Along with clarifying that banks may engage with legitimate cannabis businesses (i.e., in states where it is legal), the Bill directs federal regulators to write up the rules for how they will supervise this banking activity. Banks have, of course, thrown support behind this bill, as it opens up a new sector of business for them and also allows them to service the industry without fear of federal retribution, including fines, regulatory consequences, or criminal prosecution.
The Bill also enjoys wide support outside of the cannabis and banking industry, as “[t]he National Association for State Treasurers, a bipartisan group of more than 30 state attorneys general, and the governors of 20 states have urged Congress to pass the bill.”
Of course, the Bill must pass both chambers of congress before arriving at the President’s desk for signature. Currently, the Senate has its own version of the Bill, co-sponsored by 33 senators. However, this particular bill has not made its way out of committee yet. Therefore, its chances in the Senate cannot be predicted with any degree of certainty. Chairman of the Senate Banking Committee Mike Crapo (R-ID) “plans to mark up a cannabis banking measure in his committee before the year ends, though it may not be the banking bill that has already been introduced.” Of course, as with all legislation, the party-specific political benefits will be a driving force behind additions and subtractions to any bill that gets a vote. For example, vulnerable senators such as Cory Gardner (R-CO) may want to see the Bill passed for assistance in a re-election campaign in marijuana-friendly Colorado.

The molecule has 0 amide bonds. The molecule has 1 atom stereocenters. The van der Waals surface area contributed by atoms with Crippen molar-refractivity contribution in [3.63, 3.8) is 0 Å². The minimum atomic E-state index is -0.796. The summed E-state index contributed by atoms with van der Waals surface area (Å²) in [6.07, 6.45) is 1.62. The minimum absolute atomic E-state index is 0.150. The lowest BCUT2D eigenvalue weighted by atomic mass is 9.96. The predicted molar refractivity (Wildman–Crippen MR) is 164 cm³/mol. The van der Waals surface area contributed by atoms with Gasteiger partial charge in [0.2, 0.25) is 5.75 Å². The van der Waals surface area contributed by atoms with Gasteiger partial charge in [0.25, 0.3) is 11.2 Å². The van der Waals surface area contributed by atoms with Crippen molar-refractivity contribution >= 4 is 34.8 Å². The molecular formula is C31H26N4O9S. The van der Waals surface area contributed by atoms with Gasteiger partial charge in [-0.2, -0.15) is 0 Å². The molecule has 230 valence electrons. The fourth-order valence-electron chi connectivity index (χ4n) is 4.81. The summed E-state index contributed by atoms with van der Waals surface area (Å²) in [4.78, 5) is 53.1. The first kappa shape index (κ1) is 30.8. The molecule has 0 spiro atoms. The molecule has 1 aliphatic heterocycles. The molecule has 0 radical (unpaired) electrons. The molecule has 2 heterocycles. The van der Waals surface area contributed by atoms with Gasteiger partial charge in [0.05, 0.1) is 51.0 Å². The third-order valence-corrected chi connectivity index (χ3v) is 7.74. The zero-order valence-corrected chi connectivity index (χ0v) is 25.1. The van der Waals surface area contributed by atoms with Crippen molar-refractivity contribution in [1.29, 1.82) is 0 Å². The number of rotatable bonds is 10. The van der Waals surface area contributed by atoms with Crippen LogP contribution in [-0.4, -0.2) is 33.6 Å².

All in all, the broad support for this bill does suggest that a degree of enthusiasm for its ultimate passage is warranted. The Bill provides legal cover for financial institutions to offer its services to growing, legal, businesses and protects said businesses in the process. In addition, as more and more states consider legislation or ballot initiatives for cannabis legalization – both recreational and medical – the Bill may provide additional incentives for states to move forward quickly, knowing that the businesses and banks will be protected on a federal level.
We note that despite the current federal/state law confusion, some banks and credit unions have started working with cannabis-related businesses (CRBs) based on Financial Crimes Enforcement Network (FinCEN) rules that offer substantial protection against any possible prosecution of financial institutions working with the marijuana industry. FinCEN is a division of the U.S. Treasury that collects and analyzes data about financial transactions to crack down on possible terrorist funding, money laundering or other financial crimes. Some sources have publicly stated that banks are already free to work with the cannabis industry and there is evidence of a substantial increase from 2018, but many other institutions are waiting for passage of the Bill.
As with all legislation, there is no set timetable for when we can, or should, expect the Bill to come up for a vote in the Senate; however, one can only hope that Congress moves expeditiously.
This communication, which we believe may be of interest to our clients and friends of the firm, is for general information only. It is not a full analysis of the matters presented and should not be relied upon as legal advice. This may be considered attorney advertising in some jurisdictions.